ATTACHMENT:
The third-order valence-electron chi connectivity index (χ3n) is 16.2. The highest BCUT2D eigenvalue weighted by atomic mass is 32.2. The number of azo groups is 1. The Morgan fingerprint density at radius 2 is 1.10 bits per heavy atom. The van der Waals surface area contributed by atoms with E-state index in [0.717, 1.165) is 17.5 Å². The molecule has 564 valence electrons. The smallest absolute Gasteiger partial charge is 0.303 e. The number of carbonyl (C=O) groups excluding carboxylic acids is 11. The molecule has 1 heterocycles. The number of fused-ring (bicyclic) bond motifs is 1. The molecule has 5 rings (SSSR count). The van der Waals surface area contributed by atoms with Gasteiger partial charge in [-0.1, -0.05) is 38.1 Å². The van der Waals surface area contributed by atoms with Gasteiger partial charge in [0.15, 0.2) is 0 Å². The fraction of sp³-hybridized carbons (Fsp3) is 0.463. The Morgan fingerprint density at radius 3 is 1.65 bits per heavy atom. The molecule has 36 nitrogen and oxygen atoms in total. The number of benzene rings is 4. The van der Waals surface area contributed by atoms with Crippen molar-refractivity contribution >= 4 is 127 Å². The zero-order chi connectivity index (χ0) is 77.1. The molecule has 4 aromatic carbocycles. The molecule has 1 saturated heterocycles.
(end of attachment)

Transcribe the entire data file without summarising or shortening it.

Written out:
The third-order valence-electron chi connectivity index (χ3n) is 16.2. The highest BCUT2D eigenvalue weighted by atomic mass is 32.2. The number of azo groups is 1. The Morgan fingerprint density at radius 2 is 1.10 bits per heavy atom. The van der Waals surface area contributed by atoms with E-state index in [0.717, 1.165) is 17.5 Å². The molecule has 564 valence electrons. The smallest absolute Gasteiger partial charge is 0.303 e. The number of carbonyl (C=O) groups excluding carboxylic acids is 11. The molecule has 1 heterocycles. The number of fused-ring (bicyclic) bond motifs is 1. The molecule has 5 rings (SSSR count). The van der Waals surface area contributed by atoms with Gasteiger partial charge in [-0.1, -0.05) is 38.1 Å². The van der Waals surface area contributed by atoms with Gasteiger partial charge in [0.15, 0.2) is 0 Å². The fraction of sp³-hybridized carbons (Fsp3) is 0.463. The Morgan fingerprint density at radius 3 is 1.65 bits per heavy atom. The molecule has 36 nitrogen and oxygen atoms in total. The number of benzene rings is 4. The van der Waals surface area contributed by atoms with Crippen molar-refractivity contribution >= 4 is 127 Å². The zero-order chi connectivity index (χ0) is 77.1. The molecule has 4 aromatic carbocycles. The molecule has 1 saturated heterocycles.